The scuttle was that the virtual SIM would have left space in the casing for the NFC. No virtual SIM, so a physical one goes into which space… NFC. Boom, as they say. In elated news, 45 signaturies on the GSMA’s NFC on SIM standard last week. Let’s see what happens with that.

Couple of points and of course, given what I do I cannot resist.

Firstly, anyone who follows the likes the NXP could see that the next version (or as we now call it the 4s) would never have NFC in it given the number of chips they were shipping. But that is a really nerdy think to know and is probably only relevant to those who work in the NFC world.

But more importantly, the world of payments is and will be for many years to come, dominated by two companies, namely Mastercard and Visa. They have spent billions, yes billions, of dollars over the years ensuring that they have this dominant position. For Apple to come to the market and say “hey, we can do payments” just is not going to happen, certainly in Europe in any event. OK, so they may accept it in Apple stores. But outside of that there is the whole issue of PCI, Interchange, Acceptance, EMV, Chip and Pin.. the list goes on. Square, for all it’s nice and trendy niceness, has zero chance in it’s current form of coming to Europe, not least because merchants (that’s shop keepers to you and me) pay a lower charge, or interchange, on transactions that use Chip and Pin than Mag Stripe and Signature. They are seeing just how hard it is to come to Europe. So, why would Apple be different? Do we really thing that a brand that has 11% of smartphones in UK and Europe could make that difference? Those in the world of payments, outside the EMV companies don’t really think so and we spend a lot of time thinking about this, trust me.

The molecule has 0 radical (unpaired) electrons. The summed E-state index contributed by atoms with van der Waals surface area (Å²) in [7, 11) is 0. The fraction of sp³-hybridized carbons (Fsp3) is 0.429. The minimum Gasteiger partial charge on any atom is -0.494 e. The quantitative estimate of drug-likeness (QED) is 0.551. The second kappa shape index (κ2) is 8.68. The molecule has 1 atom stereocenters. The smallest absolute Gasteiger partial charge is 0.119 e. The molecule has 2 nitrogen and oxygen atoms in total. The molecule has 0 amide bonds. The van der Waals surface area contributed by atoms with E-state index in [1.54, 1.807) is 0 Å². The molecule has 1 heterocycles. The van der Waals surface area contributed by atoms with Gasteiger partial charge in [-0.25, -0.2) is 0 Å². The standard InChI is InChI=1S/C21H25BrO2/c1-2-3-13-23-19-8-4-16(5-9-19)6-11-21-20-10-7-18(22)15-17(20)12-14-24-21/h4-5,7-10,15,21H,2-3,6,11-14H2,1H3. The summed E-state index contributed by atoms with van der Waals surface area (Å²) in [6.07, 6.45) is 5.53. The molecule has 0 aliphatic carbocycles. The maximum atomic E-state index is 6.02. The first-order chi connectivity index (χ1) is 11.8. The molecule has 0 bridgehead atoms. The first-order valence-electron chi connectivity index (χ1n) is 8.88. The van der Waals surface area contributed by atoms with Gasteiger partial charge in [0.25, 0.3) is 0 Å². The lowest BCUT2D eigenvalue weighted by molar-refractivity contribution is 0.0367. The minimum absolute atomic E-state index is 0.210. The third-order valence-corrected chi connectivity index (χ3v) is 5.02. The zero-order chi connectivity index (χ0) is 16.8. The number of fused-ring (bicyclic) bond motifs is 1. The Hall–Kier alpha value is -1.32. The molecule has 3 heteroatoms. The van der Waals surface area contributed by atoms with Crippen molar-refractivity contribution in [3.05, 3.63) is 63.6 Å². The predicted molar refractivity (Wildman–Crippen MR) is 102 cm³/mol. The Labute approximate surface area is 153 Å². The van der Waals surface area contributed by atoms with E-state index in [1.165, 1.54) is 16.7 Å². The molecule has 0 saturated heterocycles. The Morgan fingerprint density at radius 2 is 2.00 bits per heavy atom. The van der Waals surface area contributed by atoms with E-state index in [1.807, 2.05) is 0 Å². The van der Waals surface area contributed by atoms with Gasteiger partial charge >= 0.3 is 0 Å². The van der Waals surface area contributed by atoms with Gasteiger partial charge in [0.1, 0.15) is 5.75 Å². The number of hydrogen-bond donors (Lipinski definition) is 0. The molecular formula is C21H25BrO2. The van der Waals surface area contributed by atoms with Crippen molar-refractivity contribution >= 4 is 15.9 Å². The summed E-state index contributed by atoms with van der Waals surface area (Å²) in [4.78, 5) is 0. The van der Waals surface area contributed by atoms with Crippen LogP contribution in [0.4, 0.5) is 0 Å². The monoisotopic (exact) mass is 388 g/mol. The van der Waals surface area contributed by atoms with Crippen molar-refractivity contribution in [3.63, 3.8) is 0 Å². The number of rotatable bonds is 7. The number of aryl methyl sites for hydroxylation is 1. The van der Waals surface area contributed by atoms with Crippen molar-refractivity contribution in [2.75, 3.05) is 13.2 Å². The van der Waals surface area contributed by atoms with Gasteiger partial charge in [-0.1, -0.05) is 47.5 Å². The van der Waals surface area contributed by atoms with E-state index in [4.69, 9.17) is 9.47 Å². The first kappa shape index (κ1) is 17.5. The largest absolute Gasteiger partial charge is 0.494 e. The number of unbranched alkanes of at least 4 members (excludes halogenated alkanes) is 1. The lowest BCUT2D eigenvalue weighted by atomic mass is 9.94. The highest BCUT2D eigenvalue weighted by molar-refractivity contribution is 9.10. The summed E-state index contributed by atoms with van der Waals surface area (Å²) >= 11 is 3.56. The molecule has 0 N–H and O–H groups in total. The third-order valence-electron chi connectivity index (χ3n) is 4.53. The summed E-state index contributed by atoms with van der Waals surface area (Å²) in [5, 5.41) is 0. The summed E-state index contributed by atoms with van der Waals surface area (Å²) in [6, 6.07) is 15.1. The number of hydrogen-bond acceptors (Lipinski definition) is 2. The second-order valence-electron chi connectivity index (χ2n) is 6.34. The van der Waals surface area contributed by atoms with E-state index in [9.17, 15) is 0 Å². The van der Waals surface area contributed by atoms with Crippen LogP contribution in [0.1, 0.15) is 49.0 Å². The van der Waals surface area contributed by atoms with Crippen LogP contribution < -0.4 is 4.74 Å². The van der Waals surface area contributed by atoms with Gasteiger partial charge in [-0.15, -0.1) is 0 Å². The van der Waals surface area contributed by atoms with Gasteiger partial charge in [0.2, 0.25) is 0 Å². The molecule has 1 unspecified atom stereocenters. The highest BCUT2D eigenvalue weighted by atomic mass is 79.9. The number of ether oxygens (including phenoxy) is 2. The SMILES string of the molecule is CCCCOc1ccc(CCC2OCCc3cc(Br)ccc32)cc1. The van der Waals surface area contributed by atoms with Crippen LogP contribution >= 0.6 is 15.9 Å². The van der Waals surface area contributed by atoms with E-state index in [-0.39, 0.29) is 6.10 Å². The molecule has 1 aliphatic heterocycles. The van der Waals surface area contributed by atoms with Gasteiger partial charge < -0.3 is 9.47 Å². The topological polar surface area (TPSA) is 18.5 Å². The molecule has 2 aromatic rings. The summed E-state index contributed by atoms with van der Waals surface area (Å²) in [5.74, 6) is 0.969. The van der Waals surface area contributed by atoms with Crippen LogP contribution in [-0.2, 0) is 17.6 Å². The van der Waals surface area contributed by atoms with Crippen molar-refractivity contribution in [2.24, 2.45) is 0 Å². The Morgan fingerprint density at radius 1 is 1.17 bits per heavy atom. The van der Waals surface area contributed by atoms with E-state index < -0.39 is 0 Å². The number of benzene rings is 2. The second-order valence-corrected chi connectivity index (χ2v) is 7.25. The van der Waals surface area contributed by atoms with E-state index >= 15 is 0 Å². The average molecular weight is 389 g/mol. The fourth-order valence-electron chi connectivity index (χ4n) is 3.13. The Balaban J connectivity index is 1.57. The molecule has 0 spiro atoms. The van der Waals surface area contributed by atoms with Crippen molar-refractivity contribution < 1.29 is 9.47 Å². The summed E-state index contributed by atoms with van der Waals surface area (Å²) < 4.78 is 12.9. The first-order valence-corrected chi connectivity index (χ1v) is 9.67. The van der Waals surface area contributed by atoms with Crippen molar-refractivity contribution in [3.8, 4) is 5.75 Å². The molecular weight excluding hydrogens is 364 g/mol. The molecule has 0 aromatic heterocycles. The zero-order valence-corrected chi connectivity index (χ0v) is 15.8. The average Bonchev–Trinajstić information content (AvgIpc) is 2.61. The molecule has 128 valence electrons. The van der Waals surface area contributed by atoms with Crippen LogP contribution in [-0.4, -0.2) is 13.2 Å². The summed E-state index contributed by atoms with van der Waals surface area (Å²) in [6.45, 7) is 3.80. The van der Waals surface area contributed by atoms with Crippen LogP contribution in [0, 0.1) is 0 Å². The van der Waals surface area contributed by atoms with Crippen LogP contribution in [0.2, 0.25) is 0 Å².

The market is not waiting for Apple to enter, catch up, take over, launch or anything. We are actually waiting for technology around single tap redemption, lower interchange, lower cost of acceptance, SEPA and much more. It does not help that ill informed journalists go on about the security issues (when there are none) of using Contactless and NFC payments. That and the fact that the the current level of £15 is to low is an issue. However (I am on a roll now) the real money is not in payments as I have previously talked about in podcasts. The real money is is vouchers, tickets, marketing etc. That is an area that Apple could succeed in but again, I wonder given the in built greed and avarice from Apple to take 30% of all revenue whether the market would accept it. 

Personally, I think Apple is leaving it to late and will, for once, be a laggard (although saying that, Apple are seen by many as a copier and not an innovator). 

I totally agree with the lateness argument however I also believe that they’re the one company that could potentially unseat the existing infrastructure. I know this sounds crazy but done right, the boards at many big influential companies/players might melt. This is how Apple has managed to invade enterprise. Still though I think its getting too late. ——————————